In the simplest terms, an AR 15 lower receiver is the portion of the AR 15 that houses the fire control group, magazine well, pistol grip, and attaches the buffer assembly and stock to an AR 15. That’s the simple answer, but there is a bit more to it than that. There are legal definitions of what an AR 15 lower receiver actually is.
DISCLAIMER: If you are new to the world of DIY AR-15 building, you likely have a lot of questions and rightfully so. It’s an area that has a lot of questions that, without the correct answers, could have some serious implications. We are by no means providing this content on our website to serve as legal advice or legal counsel. We encourage each and every builder to perform their own research around their respective State laws as well as educating themselves on the Federal laws. When performing your own research, please be sure that you are getting your information from a reliable source.
Since the AR 15 lower receiver is the serialized portion of the firearm, it is considered the firearm. A lower receiver without a barrel, stock, fire control group, or anything is considered a firearm. This means a stripped AR 15 cannot be shipped directly to your home. Purchasing one through an FFL requires a background check, sales tax, and any unnecessary waiting periods. You are also bound by all laws in your state regarding the possession of an AR 15 lower receiver.
There are also 80% AR 15 lower receivers that exist. An 80% lower receiver is an unfinished receiver with the area that houses the fire control group unmilled. An 80% AR 15 lower receiver is not actually considered a firearm in the eyes of the United States Federal Government. Since it is only 80% complete, it cannot accept a fire control group. This means an AR 15 lower receiver that is 80% complete can be shipped directly to your home without having to deal with an FFL, waiting periods or states tacked on fees like the DROS in California.
Of course an 80% AR 15lower receiver is not a complete rifle and can’t actually bang until you invest a little sweat equity into it. The good news is that finishing an AR 15 lower receiver isn’t difficult. It’s a challenge to be sure, can be nerve racking, but it’s not the hardest thing one can do. The benefits include the ability to build a truly custom rifle.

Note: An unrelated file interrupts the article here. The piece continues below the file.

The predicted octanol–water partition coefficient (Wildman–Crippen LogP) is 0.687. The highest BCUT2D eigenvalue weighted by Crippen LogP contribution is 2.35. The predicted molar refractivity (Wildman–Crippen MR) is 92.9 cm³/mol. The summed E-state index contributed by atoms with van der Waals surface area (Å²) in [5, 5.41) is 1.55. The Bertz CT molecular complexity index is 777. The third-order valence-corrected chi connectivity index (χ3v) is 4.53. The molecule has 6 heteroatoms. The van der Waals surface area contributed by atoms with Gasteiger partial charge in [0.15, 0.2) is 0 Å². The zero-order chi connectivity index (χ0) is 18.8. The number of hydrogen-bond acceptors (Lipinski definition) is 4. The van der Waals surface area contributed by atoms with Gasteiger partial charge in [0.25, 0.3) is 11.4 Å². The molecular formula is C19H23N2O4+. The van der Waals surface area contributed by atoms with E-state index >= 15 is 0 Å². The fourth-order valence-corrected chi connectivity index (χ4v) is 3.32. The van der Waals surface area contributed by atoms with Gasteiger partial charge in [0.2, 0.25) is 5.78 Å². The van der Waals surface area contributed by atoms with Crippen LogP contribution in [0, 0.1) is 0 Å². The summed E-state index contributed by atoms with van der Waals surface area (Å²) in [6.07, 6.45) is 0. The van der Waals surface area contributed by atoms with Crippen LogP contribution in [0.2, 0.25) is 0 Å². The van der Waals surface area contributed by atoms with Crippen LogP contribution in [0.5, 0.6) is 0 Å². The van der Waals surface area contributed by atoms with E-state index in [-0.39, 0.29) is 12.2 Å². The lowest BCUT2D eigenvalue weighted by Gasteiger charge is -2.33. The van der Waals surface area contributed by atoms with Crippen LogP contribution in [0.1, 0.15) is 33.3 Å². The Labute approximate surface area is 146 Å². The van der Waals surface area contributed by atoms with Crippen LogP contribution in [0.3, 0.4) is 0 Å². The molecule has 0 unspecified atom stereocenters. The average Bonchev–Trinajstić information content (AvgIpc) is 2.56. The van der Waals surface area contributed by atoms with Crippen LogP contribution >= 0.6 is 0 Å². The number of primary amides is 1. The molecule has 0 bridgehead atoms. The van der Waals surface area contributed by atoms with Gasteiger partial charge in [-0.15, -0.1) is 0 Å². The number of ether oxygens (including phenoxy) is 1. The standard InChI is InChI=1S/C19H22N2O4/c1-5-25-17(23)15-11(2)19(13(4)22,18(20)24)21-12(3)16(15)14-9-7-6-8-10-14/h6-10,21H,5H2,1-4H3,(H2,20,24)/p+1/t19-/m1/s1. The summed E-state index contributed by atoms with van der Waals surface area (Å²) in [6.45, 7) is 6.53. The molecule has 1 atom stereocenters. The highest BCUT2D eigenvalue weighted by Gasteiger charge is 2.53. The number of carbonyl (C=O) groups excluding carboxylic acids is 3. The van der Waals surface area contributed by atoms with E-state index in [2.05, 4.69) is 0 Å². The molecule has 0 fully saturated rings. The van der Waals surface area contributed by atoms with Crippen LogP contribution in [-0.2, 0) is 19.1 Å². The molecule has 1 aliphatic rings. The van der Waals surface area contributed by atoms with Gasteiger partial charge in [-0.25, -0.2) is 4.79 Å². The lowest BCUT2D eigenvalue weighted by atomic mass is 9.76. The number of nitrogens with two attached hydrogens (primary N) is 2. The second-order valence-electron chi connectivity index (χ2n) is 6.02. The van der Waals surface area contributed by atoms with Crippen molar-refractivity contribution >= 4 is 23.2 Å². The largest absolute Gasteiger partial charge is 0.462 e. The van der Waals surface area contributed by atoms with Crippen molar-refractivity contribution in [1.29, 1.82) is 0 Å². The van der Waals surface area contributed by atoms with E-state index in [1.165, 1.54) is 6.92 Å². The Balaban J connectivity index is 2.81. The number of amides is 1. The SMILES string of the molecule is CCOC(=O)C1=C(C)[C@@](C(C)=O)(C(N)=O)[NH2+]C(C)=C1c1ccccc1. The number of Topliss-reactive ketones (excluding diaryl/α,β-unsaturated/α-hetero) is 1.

Finishing an AR 15 lower receiver also allows you to get to know your rifle inside and out. It gives you a look at how the weapon works, and gives you a deep understanding of how the weapon functions. This allows you to have the knowledge to fix any issues that may arise in the future.
Buying an AR 15 is always an option, but you may be purchasing a configuration you don’t really want. You’ll have to spend extra money to swap out the parts you don’t want for the ones you do. When you build an AR 15 you can choose every part you desire. From the furniture to the trigger. This allows the end user of an AR 15 build to get exactly what they want.
Once you begin working on an 80% AR 15 lower receiver you should know that the lower receiver will become a firearm. In the United States you can build firearms for personal use without any kind of license. However, once you begin milling your 80% lower it does become a firearm and is bound by firearm laws.
Building an AR 15 lower receiver is an enjoyable experience that results in something useful, and fun to use. Building an AR 15 lower receiver is a superbly simple task, one that is enjoyable, easy to do, and leaves you with something that goes bang.
Browse our selection of AR-15 Lower Receiver and start your AR-15 build today! https://www.ar-15lowerreceivers.com/collections/80-lower